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Smuggled cultural artifacts returning to Turkey

Ton Cremers, museumbeveiliging / Museum Security Network » Blog Archive » Smuggled cultural artifacts returning to Turkey.

Historical artifacts that have allegedly been smuggled out of Turkey abroad are being repatriated to the country thanks to the efforts of the Culture Ministry. In addition to 44 historical objects returned in 2010, 1,864 archeological artifacts, most of which are coins, are expected to be returned to Turkey from Serbia this year following negotiations

Turkish officials are continuing negotiations to have the upper half of a Hercules statue at Boston’s Museum of Fine Arts returned to the country.
Officials at the Turkish Culture Ministry are hopeful they will secure the return of a number of historical artifacts in 2011 that were allegedly smuggled out of the country in past years, Anatolia news agency recently reported.

Efforts continue to recover artifacts abroad, often found when they come up for auction. This year 1,864 archeological artifacts, mostly coins, are expected to be returned to Turkey from Serbia, tourism officials said.

Turkey hopes to repatriate 328 ancient coins and 23 archaeological objects found at the Bulgarian Malko Tarnovo border gate, 28 artifacts from the Roman period found at the Bulgarian Kapitan Andreevo border gate and 1,485 coins and 379 historic artifacts found at the Serbian Batrovci border gate in 2004.

The Belgrade National Museum has said the coins recovered at the Batrovci border gate in 2004 are similar to ones found throughout the Balkans, but Turkey has said that because the names on the objects include ancient cities that are now part of Turkey, including Constantinople, Nikomedia (İzmit) and Nicea (İznik), the artifacts should be considered Anatolian.

Negotiations have begun for the coins’ return to Turkey and it is expected that part of the collection will be returned to Turkey this year.

Pieces returned in 2010

The ministry and other national institutions have been working to prevent the smuggling of the country’s cultural heritage abroad; inventories of artifacts known to have been stolen from museums or historic sites are sent to all museum directorates affiliated with the ministry as well as private museums and collectors. At the same time, announcements made on the ministry’s website and at border gates warn about smuggling objects.

When smuggled objects are seized abroad, the ministry works to arrange their return. In the case of a disagreement, the state launches a legal suit through the consulate generals and embassies.

Forty-four historic artifacts originally unearthed in Turkey but later allegedly smuggled abroad were repatriated in 2010 thanks to the efforts of the ministry.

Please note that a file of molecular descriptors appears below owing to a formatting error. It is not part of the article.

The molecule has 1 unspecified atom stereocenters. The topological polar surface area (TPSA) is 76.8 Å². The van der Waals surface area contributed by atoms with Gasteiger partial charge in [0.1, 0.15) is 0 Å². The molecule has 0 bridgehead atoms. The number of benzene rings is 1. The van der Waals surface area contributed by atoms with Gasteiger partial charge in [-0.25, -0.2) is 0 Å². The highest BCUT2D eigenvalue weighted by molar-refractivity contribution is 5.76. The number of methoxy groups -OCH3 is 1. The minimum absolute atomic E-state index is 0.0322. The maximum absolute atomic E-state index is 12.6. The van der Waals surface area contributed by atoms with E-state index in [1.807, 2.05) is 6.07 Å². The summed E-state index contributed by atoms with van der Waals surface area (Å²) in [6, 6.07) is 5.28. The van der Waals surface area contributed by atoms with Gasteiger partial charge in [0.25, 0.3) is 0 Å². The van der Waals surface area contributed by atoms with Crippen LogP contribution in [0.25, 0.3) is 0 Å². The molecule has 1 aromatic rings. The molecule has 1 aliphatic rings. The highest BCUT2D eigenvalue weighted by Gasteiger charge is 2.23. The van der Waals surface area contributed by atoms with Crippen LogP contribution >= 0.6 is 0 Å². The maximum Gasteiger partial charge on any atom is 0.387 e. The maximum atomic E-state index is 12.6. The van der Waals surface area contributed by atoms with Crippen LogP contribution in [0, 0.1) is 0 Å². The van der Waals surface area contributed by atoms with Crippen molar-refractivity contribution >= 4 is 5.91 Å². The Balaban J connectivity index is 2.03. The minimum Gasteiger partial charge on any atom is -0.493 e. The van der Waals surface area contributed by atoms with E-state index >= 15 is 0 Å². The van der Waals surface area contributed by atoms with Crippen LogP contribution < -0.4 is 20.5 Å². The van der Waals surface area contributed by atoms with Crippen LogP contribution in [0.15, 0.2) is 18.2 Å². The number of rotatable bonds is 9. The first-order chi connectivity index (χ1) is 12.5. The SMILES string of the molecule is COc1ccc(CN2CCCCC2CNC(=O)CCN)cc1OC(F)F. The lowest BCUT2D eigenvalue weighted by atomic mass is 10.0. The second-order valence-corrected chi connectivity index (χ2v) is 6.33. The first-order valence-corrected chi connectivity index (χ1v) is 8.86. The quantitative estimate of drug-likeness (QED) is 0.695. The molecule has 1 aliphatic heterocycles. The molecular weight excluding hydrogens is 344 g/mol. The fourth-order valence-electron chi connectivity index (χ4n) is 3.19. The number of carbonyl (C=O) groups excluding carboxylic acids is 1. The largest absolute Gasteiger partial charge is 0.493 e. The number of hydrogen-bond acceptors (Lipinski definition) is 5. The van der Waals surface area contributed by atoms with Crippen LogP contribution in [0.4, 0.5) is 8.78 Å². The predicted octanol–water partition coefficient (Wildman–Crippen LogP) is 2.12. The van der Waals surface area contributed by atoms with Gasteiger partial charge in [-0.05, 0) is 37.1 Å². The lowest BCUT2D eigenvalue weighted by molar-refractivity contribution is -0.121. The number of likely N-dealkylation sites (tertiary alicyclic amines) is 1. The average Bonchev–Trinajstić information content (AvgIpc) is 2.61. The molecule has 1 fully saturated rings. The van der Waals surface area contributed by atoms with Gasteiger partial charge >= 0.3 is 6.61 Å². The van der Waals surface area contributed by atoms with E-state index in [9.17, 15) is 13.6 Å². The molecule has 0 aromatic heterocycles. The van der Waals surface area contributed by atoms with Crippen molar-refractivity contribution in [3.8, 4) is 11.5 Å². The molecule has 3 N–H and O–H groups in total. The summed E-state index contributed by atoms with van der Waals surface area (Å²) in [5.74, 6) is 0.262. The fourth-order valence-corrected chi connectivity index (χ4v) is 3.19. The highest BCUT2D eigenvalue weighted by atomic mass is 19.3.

Most of the 44 artifacts belonged to the Tatarlı tumulus in the Aegean province of Afyonkarahisar. The artifacts, which were brought back in February of last year, include 38 small wooden items and four pieces of timber dating back to 450 B.C. which were allegedly smuggled from Turkey and ended up in the Munich Archaeology Museum.

The pieces were restored and exhibited as part of the Istanbul 2010 European Capital of Culture events. The exhibition ran at the Yapı Kredi Vedat Nedim Tör Museum between June 18 and Sept. 26.

Additionally, a ceramic object and a bowl from the ancient city of Knidos in southwestern Datça that were smuggled to Britain in 1971 were delivered back to the Turkish Embassy in London in June 2010. The artifacts were later taken to the Museum of Anatolian Civilizations in Ankara.

Negotiations continuing for artifacts abroad

Officials said the Culture Ministry was continuing to work for the return of numerous artifacts currently in Germany, the United States, Bulgaria, the U.K., Denmark, France, Italy, Russia, Serbia and Ukraine.

The Boğazköy Sphinx, an altar featuring Zeus taken from Bergama, a statue of a fisherman smuggled out of Aphrodisias and many Trojan artifacts are currently in Germany. The Louvre in Paris is home to an Ottoman ceramic panel, while Russia has many pieces of the Trojan treasure. A museum in Boston, meanwhile, has a statue of Hercules originally found in Turkey. The ministry is negotiating for the return of all these artifacts to Turkey, the agency reported.

Legal cases are also continuing for the return of three silver bowls and two small plates seized by German prosecutors near Darmstadt, as well as for the return of a silver fresco found in the luggage of a Turkish citizen at Germany’s Düsseldorf Airport. Negotiations have continued since 1991 for the return of those artifacts, officials said.

It was determined in 1990 that the upper half of a Hercules statue unearthed during scientific excavations in 1980 had found its way to Boston’s Museum of Fine Arts while objects stolen from a church in Antalya’s Kumluca in 1963 are now at the Dumbarton Oaks museum in Washington. Some of these artifacts, however, have since been recovered and are now at the Antalya Museum, the news agency reported.

The ministry is also negotiating for the return of Turkish objects found at the J. Paul Getty Museum in Los Angeles; the parties involved have agreed to analyze a bronze head at the Getty Museum to determine whether it belongs to a headless statue at the Burdur Museum. In the event that the head is determined to come from the statue, museums officials said they would try to have the item returned to Turkey.

Efforts to find and recover 62 pages of a Quran stolen from the Nuruosmaniye Library collection in 1990 are also ongoing, officials said.

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